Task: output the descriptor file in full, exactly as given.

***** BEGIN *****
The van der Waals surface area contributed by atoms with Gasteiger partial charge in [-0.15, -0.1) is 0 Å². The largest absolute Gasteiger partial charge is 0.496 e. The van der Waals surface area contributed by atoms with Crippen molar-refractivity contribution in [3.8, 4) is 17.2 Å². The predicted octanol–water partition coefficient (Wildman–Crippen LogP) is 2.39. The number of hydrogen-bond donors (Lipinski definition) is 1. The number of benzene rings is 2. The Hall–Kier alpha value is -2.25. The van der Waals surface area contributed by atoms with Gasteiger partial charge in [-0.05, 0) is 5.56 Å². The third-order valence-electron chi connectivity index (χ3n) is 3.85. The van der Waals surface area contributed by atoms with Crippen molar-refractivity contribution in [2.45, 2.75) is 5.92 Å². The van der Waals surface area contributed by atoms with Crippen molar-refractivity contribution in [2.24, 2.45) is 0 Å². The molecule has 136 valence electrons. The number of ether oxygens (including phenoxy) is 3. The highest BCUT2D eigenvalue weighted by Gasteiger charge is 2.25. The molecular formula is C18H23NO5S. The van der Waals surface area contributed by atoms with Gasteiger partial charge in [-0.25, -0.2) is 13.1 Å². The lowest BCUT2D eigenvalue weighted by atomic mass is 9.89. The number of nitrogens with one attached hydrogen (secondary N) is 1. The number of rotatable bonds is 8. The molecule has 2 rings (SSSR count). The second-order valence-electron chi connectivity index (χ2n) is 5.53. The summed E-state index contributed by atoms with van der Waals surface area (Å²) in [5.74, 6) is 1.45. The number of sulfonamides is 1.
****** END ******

The van der Waals surface area contributed by atoms with Gasteiger partial charge in [-0.15, -0.1) is 0 Å². The largest absolute Gasteiger partial charge is 0.496 e. The van der Waals surface area contributed by atoms with Crippen molar-refractivity contribution in [3.8, 4) is 17.2 Å². The predicted octanol–water partition coefficient (Wildman–Crippen LogP) is 2.39. The number of hydrogen-bond donors (Lipinski definition) is 1. The number of benzene rings is 2. The Hall–Kier alpha value is -2.25. The van der Waals surface area contributed by atoms with Gasteiger partial charge in [-0.05, 0) is 5.56 Å². The third-order valence-electron chi connectivity index (χ3n) is 3.85. The van der Waals surface area contributed by atoms with Crippen molar-refractivity contribution in [2.45, 2.75) is 5.92 Å². The van der Waals surface area contributed by atoms with Crippen molar-refractivity contribution in [2.24, 2.45) is 0 Å². The molecule has 136 valence electrons. The number of ether oxygens (including phenoxy) is 3. The highest BCUT2D eigenvalue weighted by Gasteiger charge is 2.25. The molecular formula is C18H23NO5S. The van der Waals surface area contributed by atoms with Gasteiger partial charge in [-0.25, -0.2) is 13.1 Å². The lowest BCUT2D eigenvalue weighted by atomic mass is 9.89. The number of nitrogens with one attached hydrogen (secondary N) is 1. The number of rotatable bonds is 8. The molecule has 2 rings (SSSR count). The second-order valence-electron chi connectivity index (χ2n) is 5.53. The summed E-state index contributed by atoms with van der Waals surface area (Å²) in [5.74, 6) is 1.45. The number of sulfonamides is 1.